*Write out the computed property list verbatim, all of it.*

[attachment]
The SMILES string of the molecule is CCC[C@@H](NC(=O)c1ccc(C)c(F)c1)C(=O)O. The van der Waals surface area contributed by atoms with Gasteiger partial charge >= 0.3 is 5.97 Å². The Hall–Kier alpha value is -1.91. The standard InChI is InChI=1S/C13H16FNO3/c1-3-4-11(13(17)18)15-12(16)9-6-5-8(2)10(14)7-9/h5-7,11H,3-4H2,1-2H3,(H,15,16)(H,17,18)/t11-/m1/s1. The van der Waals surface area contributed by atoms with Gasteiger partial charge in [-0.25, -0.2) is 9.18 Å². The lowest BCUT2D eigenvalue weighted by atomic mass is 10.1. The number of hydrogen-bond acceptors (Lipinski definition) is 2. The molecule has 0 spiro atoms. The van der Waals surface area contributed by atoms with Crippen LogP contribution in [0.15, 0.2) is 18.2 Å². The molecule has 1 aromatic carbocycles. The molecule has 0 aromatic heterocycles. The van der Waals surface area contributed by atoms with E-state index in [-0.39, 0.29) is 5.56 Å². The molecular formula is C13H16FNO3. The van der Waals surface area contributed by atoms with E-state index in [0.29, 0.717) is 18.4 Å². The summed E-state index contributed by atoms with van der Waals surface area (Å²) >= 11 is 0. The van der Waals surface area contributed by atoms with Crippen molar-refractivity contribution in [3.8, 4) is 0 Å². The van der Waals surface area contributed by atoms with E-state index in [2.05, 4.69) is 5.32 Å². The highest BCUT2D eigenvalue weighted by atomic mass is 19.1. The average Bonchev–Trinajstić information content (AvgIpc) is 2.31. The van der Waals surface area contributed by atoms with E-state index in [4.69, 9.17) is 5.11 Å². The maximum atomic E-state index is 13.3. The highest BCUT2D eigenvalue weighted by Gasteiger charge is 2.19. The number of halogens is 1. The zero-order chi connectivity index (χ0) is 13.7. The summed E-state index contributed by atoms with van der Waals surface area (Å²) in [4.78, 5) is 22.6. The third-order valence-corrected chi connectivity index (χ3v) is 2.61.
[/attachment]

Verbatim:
The SMILES string of the molecule is CCC[C@@H](NC(=O)c1ccc(C)c(F)c1)C(=O)O. The van der Waals surface area contributed by atoms with Gasteiger partial charge >= 0.3 is 5.97 Å². The Hall–Kier alpha value is -1.91. The standard InChI is InChI=1S/C13H16FNO3/c1-3-4-11(13(17)18)15-12(16)9-6-5-8(2)10(14)7-9/h5-7,11H,3-4H2,1-2H3,(H,15,16)(H,17,18)/t11-/m1/s1. The van der Waals surface area contributed by atoms with Gasteiger partial charge in [-0.25, -0.2) is 9.18 Å². The lowest BCUT2D eigenvalue weighted by atomic mass is 10.1. The number of hydrogen-bond acceptors (Lipinski definition) is 2. The molecule has 0 spiro atoms. The van der Waals surface area contributed by atoms with Crippen LogP contribution in [0.15, 0.2) is 18.2 Å². The molecule has 1 aromatic carbocycles. The molecule has 0 aromatic heterocycles. The van der Waals surface area contributed by atoms with E-state index in [-0.39, 0.29) is 5.56 Å². The molecular formula is C13H16FNO3. The van der Waals surface area contributed by atoms with E-state index in [0.29, 0.717) is 18.4 Å². The summed E-state index contributed by atoms with van der Waals surface area (Å²) >= 11 is 0. The van der Waals surface area contributed by atoms with Crippen molar-refractivity contribution in [3.8, 4) is 0 Å². The van der Waals surface area contributed by atoms with E-state index in [2.05, 4.69) is 5.32 Å². The highest BCUT2D eigenvalue weighted by atomic mass is 19.1. The average Bonchev–Trinajstić information content (AvgIpc) is 2.31. The van der Waals surface area contributed by atoms with E-state index in [4.69, 9.17) is 5.11 Å². The maximum atomic E-state index is 13.3. The highest BCUT2D eigenvalue weighted by Gasteiger charge is 2.19. The number of halogens is 1. The zero-order chi connectivity index (χ0) is 13.7. The summed E-state index contributed by atoms with van der Waals surface area (Å²) in [4.78, 5) is 22.6. The third-order valence-corrected chi connectivity index (χ3v) is 2.61.